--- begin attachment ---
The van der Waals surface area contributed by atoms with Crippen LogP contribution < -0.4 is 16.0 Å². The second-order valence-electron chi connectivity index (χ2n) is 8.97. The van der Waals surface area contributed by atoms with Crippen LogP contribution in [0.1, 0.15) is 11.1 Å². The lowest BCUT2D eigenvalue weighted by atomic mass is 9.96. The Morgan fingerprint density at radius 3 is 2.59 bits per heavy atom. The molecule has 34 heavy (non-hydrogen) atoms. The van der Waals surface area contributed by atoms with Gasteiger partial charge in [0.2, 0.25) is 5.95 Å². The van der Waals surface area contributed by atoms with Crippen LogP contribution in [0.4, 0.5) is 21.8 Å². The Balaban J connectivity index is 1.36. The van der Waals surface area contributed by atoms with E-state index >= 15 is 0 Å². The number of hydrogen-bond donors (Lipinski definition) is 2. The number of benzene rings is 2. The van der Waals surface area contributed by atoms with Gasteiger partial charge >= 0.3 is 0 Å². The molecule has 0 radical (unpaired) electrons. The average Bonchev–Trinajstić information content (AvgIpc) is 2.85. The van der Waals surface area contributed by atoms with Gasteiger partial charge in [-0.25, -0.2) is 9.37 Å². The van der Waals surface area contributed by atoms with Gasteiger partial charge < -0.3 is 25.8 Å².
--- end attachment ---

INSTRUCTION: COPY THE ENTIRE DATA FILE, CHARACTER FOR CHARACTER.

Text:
The van der Waals surface area contributed by atoms with Crippen LogP contribution < -0.4 is 16.0 Å². The second-order valence-electron chi connectivity index (χ2n) is 8.97. The van der Waals surface area contributed by atoms with Crippen LogP contribution in [0.1, 0.15) is 11.1 Å². The lowest BCUT2D eigenvalue weighted by atomic mass is 9.96. The Morgan fingerprint density at radius 3 is 2.59 bits per heavy atom. The molecule has 34 heavy (non-hydrogen) atoms. The van der Waals surface area contributed by atoms with Gasteiger partial charge in [0.2, 0.25) is 5.95 Å². The van der Waals surface area contributed by atoms with Crippen LogP contribution in [0.4, 0.5) is 21.8 Å². The Balaban J connectivity index is 1.36. The van der Waals surface area contributed by atoms with E-state index >= 15 is 0 Å². The number of hydrogen-bond donors (Lipinski definition) is 2. The number of benzene rings is 2. The van der Waals surface area contributed by atoms with Gasteiger partial charge >= 0.3 is 0 Å². The molecule has 0 radical (unpaired) electrons. The average Bonchev–Trinajstić information content (AvgIpc) is 2.85. The van der Waals surface area contributed by atoms with Gasteiger partial charge in [-0.25, -0.2) is 9.37 Å². The van der Waals surface area contributed by atoms with Gasteiger partial charge < -0.3 is 25.8 Å².